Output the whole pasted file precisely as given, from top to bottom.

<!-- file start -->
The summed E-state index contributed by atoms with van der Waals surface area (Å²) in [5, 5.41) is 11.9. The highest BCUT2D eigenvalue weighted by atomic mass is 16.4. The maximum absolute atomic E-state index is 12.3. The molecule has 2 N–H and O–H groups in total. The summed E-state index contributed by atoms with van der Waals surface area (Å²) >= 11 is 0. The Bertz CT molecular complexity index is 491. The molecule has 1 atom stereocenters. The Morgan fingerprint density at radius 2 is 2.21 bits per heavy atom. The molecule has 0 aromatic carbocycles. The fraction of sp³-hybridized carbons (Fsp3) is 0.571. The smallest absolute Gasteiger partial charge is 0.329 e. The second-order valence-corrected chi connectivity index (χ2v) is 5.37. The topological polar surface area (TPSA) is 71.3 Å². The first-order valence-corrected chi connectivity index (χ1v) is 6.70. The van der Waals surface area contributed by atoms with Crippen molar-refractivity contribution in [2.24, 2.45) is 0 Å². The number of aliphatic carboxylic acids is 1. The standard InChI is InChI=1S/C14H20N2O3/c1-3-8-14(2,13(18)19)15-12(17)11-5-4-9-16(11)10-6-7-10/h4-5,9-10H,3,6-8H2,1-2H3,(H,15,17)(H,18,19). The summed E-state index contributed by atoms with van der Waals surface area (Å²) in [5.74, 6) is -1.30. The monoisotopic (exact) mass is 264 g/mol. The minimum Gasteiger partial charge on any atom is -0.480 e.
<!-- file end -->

The summed E-state index contributed by atoms with van der Waals surface area (Å²) in [5, 5.41) is 11.9. The highest BCUT2D eigenvalue weighted by atomic mass is 16.4. The maximum absolute atomic E-state index is 12.3. The molecule has 2 N–H and O–H groups in total. The summed E-state index contributed by atoms with van der Waals surface area (Å²) >= 11 is 0. The Bertz CT molecular complexity index is 491. The molecule has 1 atom stereocenters. The Morgan fingerprint density at radius 2 is 2.21 bits per heavy atom. The molecule has 0 aromatic carbocycles. The fraction of sp³-hybridized carbons (Fsp3) is 0.571. The smallest absolute Gasteiger partial charge is 0.329 e. The second-order valence-corrected chi connectivity index (χ2v) is 5.37. The topological polar surface area (TPSA) is 71.3 Å². The first-order valence-corrected chi connectivity index (χ1v) is 6.70. The van der Waals surface area contributed by atoms with Crippen molar-refractivity contribution in [2.24, 2.45) is 0 Å². The number of aliphatic carboxylic acids is 1. The standard InChI is InChI=1S/C14H20N2O3/c1-3-8-14(2,13(18)19)15-12(17)11-5-4-9-16(11)10-6-7-10/h4-5,9-10H,3,6-8H2,1-2H3,(H,15,17)(H,18,19). The summed E-state index contributed by atoms with van der Waals surface area (Å²) in [5.74, 6) is -1.30. The monoisotopic (exact) mass is 264 g/mol. The minimum Gasteiger partial charge on any atom is -0.480 e.